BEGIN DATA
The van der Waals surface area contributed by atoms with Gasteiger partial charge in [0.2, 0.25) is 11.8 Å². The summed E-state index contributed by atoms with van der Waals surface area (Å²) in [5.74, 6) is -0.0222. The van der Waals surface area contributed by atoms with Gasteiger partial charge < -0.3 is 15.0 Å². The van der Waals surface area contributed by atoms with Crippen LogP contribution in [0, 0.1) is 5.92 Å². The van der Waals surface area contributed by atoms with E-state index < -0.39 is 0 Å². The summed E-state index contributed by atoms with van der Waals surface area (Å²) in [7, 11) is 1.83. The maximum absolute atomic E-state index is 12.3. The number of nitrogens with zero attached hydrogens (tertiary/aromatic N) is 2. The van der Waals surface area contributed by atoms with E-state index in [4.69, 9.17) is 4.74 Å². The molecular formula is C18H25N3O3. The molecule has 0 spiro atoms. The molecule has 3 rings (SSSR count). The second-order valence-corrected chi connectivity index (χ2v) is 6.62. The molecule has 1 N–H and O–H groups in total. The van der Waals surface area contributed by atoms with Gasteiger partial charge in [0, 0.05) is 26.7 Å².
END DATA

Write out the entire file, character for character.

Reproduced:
The van der Waals surface area contributed by atoms with Gasteiger partial charge in [0.2, 0.25) is 11.8 Å². The summed E-state index contributed by atoms with van der Waals surface area (Å²) in [5.74, 6) is -0.0222. The van der Waals surface area contributed by atoms with Gasteiger partial charge < -0.3 is 15.0 Å². The van der Waals surface area contributed by atoms with Crippen LogP contribution in [0, 0.1) is 5.92 Å². The van der Waals surface area contributed by atoms with E-state index < -0.39 is 0 Å². The summed E-state index contributed by atoms with van der Waals surface area (Å²) in [7, 11) is 1.83. The maximum absolute atomic E-state index is 12.3. The number of nitrogens with zero attached hydrogens (tertiary/aromatic N) is 2. The van der Waals surface area contributed by atoms with E-state index in [4.69, 9.17) is 4.74 Å². The molecular formula is C18H25N3O3. The molecule has 0 spiro atoms. The molecule has 3 rings (SSSR count). The second-order valence-corrected chi connectivity index (χ2v) is 6.62. The molecule has 1 N–H and O–H groups in total. The van der Waals surface area contributed by atoms with Gasteiger partial charge in [0, 0.05) is 26.7 Å².